|SOUTHERN CROSS at Amazon|
My guest this week is Tom Isbell, author of Southern Cross, an exciting tale of double agents, espionage, revenge, and murder set on the S.S. Southern Cross in pre-WWII.
Historical fiction blends the reality of history with the make-believe world of the characters and plot. How true to history should historical fiction be? I spend a good deal of time researching the timeline before I start writing a story. However, the historical part of the story shouldn’t overshadow the plot. The reader isn’t looking for a history lesson. Too much detail pulls the reader out of the story. A friend of mine once said, “It’s fiction, just make it up.” I don’t agree. In order for a novel to be believable, the bits and pieces of history woven into the story must also be believable, and above all correct.
I was well into writing my second novel, Icarus Plot, when I discovered that one third of the town had burned down during the time period of my story. People lost everything and were forced to live in army tents while the town rebuilt. The area was placed under martial law. All of this complicated my life as a writer, but I could not ignore the fire. It was part of the town’s history. I couldn’t change the timeline of the story since it flowed into my next book. After more research, I found some photographs of the fire and also determined the cause of the fire was unknown. This fact presented an opportunity to blend history with fiction while furthering the plot. I wrote two chapters into the book showing how the fire started and how it affected my characters. The fire became an integral part of the plot.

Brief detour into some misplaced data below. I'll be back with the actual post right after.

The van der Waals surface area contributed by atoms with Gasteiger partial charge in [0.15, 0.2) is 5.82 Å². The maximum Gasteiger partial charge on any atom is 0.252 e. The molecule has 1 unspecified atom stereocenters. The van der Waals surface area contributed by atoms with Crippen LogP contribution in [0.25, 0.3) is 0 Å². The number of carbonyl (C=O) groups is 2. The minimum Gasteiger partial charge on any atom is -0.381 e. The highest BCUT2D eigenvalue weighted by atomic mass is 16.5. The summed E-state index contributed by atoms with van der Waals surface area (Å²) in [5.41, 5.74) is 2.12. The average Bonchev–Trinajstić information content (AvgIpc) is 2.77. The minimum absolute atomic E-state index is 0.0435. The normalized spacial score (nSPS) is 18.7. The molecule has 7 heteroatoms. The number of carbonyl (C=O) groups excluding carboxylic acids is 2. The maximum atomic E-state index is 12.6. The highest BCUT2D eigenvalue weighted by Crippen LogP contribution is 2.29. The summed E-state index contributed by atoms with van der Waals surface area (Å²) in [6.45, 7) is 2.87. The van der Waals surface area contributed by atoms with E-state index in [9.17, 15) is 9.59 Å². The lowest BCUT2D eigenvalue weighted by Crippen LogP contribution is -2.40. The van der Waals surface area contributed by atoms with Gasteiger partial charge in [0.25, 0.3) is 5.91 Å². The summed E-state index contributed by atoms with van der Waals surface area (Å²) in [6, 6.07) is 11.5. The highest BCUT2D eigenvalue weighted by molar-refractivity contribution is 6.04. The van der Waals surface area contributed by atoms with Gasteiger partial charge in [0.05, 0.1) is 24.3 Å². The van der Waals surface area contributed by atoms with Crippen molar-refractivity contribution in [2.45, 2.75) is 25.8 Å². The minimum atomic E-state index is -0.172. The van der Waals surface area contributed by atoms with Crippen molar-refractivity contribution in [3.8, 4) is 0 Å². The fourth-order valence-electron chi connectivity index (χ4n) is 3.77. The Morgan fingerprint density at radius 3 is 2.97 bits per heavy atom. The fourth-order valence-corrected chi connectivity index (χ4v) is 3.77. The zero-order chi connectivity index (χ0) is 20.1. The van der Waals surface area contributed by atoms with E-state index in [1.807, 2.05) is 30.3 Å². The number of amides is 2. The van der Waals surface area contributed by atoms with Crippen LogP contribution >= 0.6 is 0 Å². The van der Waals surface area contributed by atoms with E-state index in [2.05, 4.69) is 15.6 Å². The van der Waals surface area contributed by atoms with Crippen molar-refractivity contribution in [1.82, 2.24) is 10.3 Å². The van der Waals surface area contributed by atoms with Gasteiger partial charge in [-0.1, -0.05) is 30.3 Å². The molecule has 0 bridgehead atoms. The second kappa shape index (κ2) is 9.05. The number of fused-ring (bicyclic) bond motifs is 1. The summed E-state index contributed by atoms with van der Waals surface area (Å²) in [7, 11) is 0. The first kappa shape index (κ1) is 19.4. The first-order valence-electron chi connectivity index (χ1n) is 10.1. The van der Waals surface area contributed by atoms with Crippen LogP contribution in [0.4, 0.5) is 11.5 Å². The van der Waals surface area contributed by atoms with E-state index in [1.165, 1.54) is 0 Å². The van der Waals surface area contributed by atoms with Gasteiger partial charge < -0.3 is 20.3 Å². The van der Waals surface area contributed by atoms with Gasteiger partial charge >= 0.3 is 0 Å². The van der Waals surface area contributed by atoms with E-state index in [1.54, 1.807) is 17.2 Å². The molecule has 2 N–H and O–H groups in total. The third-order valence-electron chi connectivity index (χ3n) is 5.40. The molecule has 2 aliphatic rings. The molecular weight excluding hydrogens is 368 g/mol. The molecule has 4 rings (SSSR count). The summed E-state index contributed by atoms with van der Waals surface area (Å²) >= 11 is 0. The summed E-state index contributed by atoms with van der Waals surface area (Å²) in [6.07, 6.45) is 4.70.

In another instance, I found myself writing a history lesson; showing how much I knew about the history surrounding the time. I chopped two thousand words from a story. The historical facts were interesting to me, but they were not furthering the plot. I would have lost the reader.
So, how true to history should historical fiction be? In the context of fiction, doses of historical fact should remain subtly in the background and not call attention to themselves.
About T. C. Isbell
Like many authors, I started writing in high school. In the sixties and seventies I wrote short stories and poems influenced by those turbulent times. During the eighties, I wrote articles for The Rodder's Bulletin, a monthly newspaper for car enthusiasts. Retirement has given me time to pursue my passion for writing. Southern Cross is the first in a series of historical thrillers set in the period just before the
officially enters World War II. It is available through Amazon and Barnes
& Noble. Icarus Plot, the second
book in the series, is a work in progress. United
I am a member of the Pacific Northwest Writers Association and International Thriller Writers (ITW).